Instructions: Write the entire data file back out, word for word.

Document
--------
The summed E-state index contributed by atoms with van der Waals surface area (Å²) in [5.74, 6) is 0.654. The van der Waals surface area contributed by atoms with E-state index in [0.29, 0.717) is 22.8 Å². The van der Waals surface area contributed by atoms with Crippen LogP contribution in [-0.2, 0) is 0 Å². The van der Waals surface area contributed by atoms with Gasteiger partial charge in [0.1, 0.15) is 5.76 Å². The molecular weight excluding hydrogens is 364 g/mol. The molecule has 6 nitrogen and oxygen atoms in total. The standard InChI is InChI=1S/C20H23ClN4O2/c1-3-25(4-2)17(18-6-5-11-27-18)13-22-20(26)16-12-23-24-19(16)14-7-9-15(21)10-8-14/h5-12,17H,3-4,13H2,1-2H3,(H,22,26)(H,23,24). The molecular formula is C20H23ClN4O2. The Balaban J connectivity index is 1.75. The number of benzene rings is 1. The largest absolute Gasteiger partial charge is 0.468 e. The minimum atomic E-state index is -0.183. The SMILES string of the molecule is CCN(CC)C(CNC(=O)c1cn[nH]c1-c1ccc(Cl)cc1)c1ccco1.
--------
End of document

The summed E-state index contributed by atoms with van der Waals surface area (Å²) in [5.74, 6) is 0.654. The van der Waals surface area contributed by atoms with E-state index in [0.29, 0.717) is 22.8 Å². The van der Waals surface area contributed by atoms with Crippen LogP contribution in [-0.2, 0) is 0 Å². The van der Waals surface area contributed by atoms with Gasteiger partial charge in [0.1, 0.15) is 5.76 Å². The molecular weight excluding hydrogens is 364 g/mol. The molecule has 6 nitrogen and oxygen atoms in total. The standard InChI is InChI=1S/C20H23ClN4O2/c1-3-25(4-2)17(18-6-5-11-27-18)13-22-20(26)16-12-23-24-19(16)14-7-9-15(21)10-8-14/h5-12,17H,3-4,13H2,1-2H3,(H,22,26)(H,23,24). The molecular formula is C20H23ClN4O2. The Balaban J connectivity index is 1.75. The number of benzene rings is 1. The largest absolute Gasteiger partial charge is 0.468 e. The minimum atomic E-state index is -0.183. The SMILES string of the molecule is CCN(CC)C(CNC(=O)c1cn[nH]c1-c1ccc(Cl)cc1)c1ccco1.